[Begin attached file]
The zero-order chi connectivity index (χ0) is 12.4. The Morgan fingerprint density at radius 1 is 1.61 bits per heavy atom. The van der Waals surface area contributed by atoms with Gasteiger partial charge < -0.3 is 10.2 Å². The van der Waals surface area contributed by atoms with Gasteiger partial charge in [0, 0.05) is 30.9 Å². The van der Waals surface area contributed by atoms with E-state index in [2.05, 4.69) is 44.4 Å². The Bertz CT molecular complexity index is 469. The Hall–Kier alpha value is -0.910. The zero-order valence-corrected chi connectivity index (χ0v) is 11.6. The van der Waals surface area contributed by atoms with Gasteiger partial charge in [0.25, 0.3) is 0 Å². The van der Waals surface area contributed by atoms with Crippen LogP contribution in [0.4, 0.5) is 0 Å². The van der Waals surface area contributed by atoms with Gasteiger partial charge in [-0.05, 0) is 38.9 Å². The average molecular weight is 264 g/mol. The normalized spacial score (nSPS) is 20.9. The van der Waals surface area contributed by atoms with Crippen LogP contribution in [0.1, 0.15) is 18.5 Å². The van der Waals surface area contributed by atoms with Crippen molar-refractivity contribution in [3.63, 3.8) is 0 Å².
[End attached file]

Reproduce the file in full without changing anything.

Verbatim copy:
The zero-order chi connectivity index (χ0) is 12.4. The Morgan fingerprint density at radius 1 is 1.61 bits per heavy atom. The van der Waals surface area contributed by atoms with Gasteiger partial charge < -0.3 is 10.2 Å². The van der Waals surface area contributed by atoms with Gasteiger partial charge in [0, 0.05) is 30.9 Å². The van der Waals surface area contributed by atoms with E-state index in [2.05, 4.69) is 44.4 Å². The Bertz CT molecular complexity index is 469. The Hall–Kier alpha value is -0.910. The zero-order valence-corrected chi connectivity index (χ0v) is 11.6. The van der Waals surface area contributed by atoms with Gasteiger partial charge in [0.25, 0.3) is 0 Å². The van der Waals surface area contributed by atoms with Crippen LogP contribution in [0.4, 0.5) is 0 Å². The van der Waals surface area contributed by atoms with Gasteiger partial charge in [-0.05, 0) is 38.9 Å². The average molecular weight is 264 g/mol. The normalized spacial score (nSPS) is 20.9. The van der Waals surface area contributed by atoms with Crippen LogP contribution in [0.1, 0.15) is 18.5 Å². The van der Waals surface area contributed by atoms with Crippen molar-refractivity contribution in [3.63, 3.8) is 0 Å².